for what they are and scratch their heads in wonder, and ask how did Emily, within
a few short months of the final diary papers, transform herself into the genius
who wrote Wuthering Heights. O Dear, O
Dear, O Dear that kind of versatility requires a substantial leap from peeling
potatoes to “a dramatized, protean self-image.”
In December last year, this mini manuscript sold for $1.1 million to the Museum of Letters and Manuscripts in Paris, and now a letter Charlotte Brontë wrote to Miss Holmes, a woman who lived with the family of the novelist William Makepeace Thackeray, will be going up for auction this June.
Charlotte tells Miss Holmes that she can relate to the toil of governesses. She, too, had been engaged as one for several months, and later had introduced her readers to Jane Eyre, a character well familiar with the occupation while living at Rochester's manor. Charlotte understood how hard those women worked, and could well remember the weeks of loneliness spent in a stranger's house.
"That life has on me the hold of actual experience; to all who live it--I cannot but incline with a certain sympathy; and any kind feeling they express for me--comes pleasantly and meets with grateful acceptance."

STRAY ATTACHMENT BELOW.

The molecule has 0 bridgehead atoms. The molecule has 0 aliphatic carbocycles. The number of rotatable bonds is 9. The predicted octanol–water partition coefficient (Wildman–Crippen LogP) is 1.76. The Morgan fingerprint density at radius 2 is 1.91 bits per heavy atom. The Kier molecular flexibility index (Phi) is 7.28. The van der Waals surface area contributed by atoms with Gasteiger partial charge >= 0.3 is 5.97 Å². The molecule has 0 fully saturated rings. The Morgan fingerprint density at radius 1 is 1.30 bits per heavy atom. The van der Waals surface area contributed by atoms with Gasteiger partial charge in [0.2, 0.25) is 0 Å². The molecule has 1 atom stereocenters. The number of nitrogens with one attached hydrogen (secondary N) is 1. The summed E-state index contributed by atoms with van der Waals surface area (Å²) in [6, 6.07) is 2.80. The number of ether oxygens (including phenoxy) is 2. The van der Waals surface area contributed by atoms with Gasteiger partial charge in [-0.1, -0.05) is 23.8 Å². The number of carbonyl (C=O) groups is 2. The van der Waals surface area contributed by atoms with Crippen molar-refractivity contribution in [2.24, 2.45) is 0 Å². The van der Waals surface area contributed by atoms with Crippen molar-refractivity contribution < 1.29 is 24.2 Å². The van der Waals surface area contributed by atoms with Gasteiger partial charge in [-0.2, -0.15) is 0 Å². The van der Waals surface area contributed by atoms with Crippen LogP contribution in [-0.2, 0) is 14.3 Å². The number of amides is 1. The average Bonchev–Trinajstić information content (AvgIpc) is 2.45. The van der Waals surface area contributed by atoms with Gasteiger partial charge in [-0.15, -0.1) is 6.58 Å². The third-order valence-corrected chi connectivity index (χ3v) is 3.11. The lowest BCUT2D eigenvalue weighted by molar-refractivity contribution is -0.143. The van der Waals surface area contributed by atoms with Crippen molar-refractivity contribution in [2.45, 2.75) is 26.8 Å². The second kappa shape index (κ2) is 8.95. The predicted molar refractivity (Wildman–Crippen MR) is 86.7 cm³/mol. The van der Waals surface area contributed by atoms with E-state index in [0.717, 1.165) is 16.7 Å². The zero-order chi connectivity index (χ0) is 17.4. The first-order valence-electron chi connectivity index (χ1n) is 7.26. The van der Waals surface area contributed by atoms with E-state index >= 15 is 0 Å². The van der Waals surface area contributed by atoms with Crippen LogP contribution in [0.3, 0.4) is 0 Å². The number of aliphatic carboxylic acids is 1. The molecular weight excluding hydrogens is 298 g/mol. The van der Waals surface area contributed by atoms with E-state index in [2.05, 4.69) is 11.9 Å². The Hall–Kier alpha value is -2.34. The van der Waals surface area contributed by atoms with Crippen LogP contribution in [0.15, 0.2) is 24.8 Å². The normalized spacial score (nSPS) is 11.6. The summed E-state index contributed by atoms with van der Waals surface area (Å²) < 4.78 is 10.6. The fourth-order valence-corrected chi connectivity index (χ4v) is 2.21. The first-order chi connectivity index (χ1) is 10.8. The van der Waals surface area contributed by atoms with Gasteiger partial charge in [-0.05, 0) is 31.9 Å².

Jane Eyre's experience as a governess was marred by the existence of the mad woman in the attic; consequently, she had to always look over her shoulder, for fear of physical harm or worse. The wild woman, locked in a room, is an apt metaphor for a woman's passion needing to be leashed, while her powerful sensuality waits for the right moment to escape the bonds of Victorian propriety. Charlotte's experiences as a governess usually forced her to subdue a different kind of passion: her frustration and anger over the lack of control of her wards, which drove her to conclude that she lacked the temperament for the job. She was able to transmit her experiences into Jane, a conscientious, moral, and intelligent character similar to the author herself, who also kept a watchful eye on those unruly thoughts and desires.
Charlotte's letters provide further insight into her feelings about how difficult it could be for her when dealing with people. One letter in particular praises her good friend Ellen for her ability to interact easily with strangers and friends alike:
"I know my own sentiments because I can read my own